When push came to shove, the death of Jesus of Nazareth wasn’t much different from the birth of Jesus of Nazareth.

For hundreds of years before Jesus was born, the Jewish prophets had told of the impending arrival of a messiah — a savior for a people that had long been enslaved and persecuted. Throughout the Hebrew Bible, the prophets had described not only the arrival of the messiah, but went to great length to detail exactly how he would arrive.

Probably because they were expecting their messiah to be a mighty warrior instead of a meek newborn baby, they weren’t looking for Jesus to be born to a virgin mother in a manger in Bethlehem — even though Isaiah had written 700 years earlier that “the virgin shall conceive and bear a son,” and even though Micah had written that Bethlehem would produce the messiah, and even though various prophets had written that he would be of the lineage of King David, and of the tribe of Judah. And so the king of the Jews was born in relative obscurity.

Around 33 years later, Jesus of Nazareth was arrested, put on trial, convicted and sentenced to death for angering the Jewish priests and leaders by saying things like “I and the father are one,” and “I am the way and the truth and the life,” and “No one can come to the father except through me.” And then he was executed in the manner the Romans reserved for the vilest offenders — crucifixion.

Jesus had told his disciples and followers on several occasions that he would not only be killed for his teachings, but that he would rise again on the third day. He said, “Destroy this temple and in three days I will raise it up.” He said, “For just as Jonah was three days and three nights in the belly of the sea monster, so shall the son of man be three days and three nights in the heart of the earth.” According to Matthew, he spent the last six months before his crucifixion telling his disciples that he would be killed, and that he would be raised again on the third day. His prophesies of his own resurrection were so well known that the same Jewish leaders who had him killed had his tomb sealed and a guard placed at the door, believing they could prevent the disciples from stealing his body by doing so.

Yet, on the third day after Joseph of Arimathea cut down his body and prepared it for burial, no one was looking for his resurrection — not even those closest to him. They had seen him heal the sick, they had seen him raise the dead, but it turned out that they still didn’t have enough faith to believe he’d actually return from the grave. Mary, the mother of Jesus, knew better than anyone that her son was exactly who he claimed to be, because she had experienced the miracle of immaculate conception. Yet, on that third morning, she was headed to the tomb with Mary Magdalene and Mary the mother of James. And they weren’t looking for a resurrected savior. They were carrying burial spices — because the sabbath had finally ended and they were finally free to properly care for Jesus’s dead body. They weren’t looking for an empty tomb. They fully expected to find Jesus’s lifeless body inside.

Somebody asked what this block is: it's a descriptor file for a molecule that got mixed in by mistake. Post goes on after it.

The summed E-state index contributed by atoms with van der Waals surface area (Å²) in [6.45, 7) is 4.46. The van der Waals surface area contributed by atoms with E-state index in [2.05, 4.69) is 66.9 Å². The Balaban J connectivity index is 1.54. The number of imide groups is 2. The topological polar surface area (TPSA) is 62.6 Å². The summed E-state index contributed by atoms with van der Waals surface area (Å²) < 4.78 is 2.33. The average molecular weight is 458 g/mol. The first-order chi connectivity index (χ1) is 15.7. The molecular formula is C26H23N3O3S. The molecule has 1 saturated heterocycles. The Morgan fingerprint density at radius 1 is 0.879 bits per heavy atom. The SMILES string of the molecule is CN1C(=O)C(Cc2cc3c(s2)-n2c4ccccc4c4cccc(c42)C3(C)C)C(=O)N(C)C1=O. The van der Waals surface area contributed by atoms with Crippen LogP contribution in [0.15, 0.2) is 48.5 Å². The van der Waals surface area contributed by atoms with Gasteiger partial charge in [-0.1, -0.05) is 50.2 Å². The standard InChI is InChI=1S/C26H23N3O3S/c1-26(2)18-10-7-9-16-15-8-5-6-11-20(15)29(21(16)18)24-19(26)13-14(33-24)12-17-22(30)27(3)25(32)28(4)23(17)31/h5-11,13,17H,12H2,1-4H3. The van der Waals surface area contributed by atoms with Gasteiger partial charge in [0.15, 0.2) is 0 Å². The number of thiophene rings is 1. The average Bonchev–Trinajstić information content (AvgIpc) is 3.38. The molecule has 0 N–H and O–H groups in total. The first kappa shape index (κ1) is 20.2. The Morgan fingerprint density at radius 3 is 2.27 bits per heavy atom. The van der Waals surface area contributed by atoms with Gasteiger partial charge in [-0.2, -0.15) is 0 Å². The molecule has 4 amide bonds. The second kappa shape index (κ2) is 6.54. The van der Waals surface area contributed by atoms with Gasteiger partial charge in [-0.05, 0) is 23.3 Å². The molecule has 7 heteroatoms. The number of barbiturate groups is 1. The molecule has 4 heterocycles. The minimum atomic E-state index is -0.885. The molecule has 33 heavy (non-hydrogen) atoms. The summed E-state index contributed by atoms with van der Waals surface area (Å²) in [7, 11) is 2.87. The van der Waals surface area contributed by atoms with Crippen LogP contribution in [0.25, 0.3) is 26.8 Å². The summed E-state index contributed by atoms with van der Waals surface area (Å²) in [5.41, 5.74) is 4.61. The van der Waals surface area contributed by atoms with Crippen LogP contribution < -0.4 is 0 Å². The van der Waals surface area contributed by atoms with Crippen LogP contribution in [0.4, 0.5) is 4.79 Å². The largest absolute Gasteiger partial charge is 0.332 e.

The birth of Jesus was well-prophesied, yet no one was expecting it. They weren’t looking for him.

The resurrection of Jesus was well-prophesied, yet no one was expecting it. They weren’t looking for him.

And as Jesus ascended into heaven, the angels had another prophecy for the disciples who stood looking mournfully towards the sky: “Ye men of Galilee, why stand ye gazing up into heaven? This same Jesus, which is taken up from you into heaven, shall so come in like manner as yet have seen him go into heaven.” The disciples, the Apostle Paul and all the early Christians expected Jesus’s return in their lifetime. But Jesus himself said, “Of that day and hour knoweth no man, no, not the angels of heaven, but my Father only . . . For in such an hour as ye think not the Son of man cometh.” Two thousand years later, those final prophesies remain unfulfilled.

And they aren’t looking for him.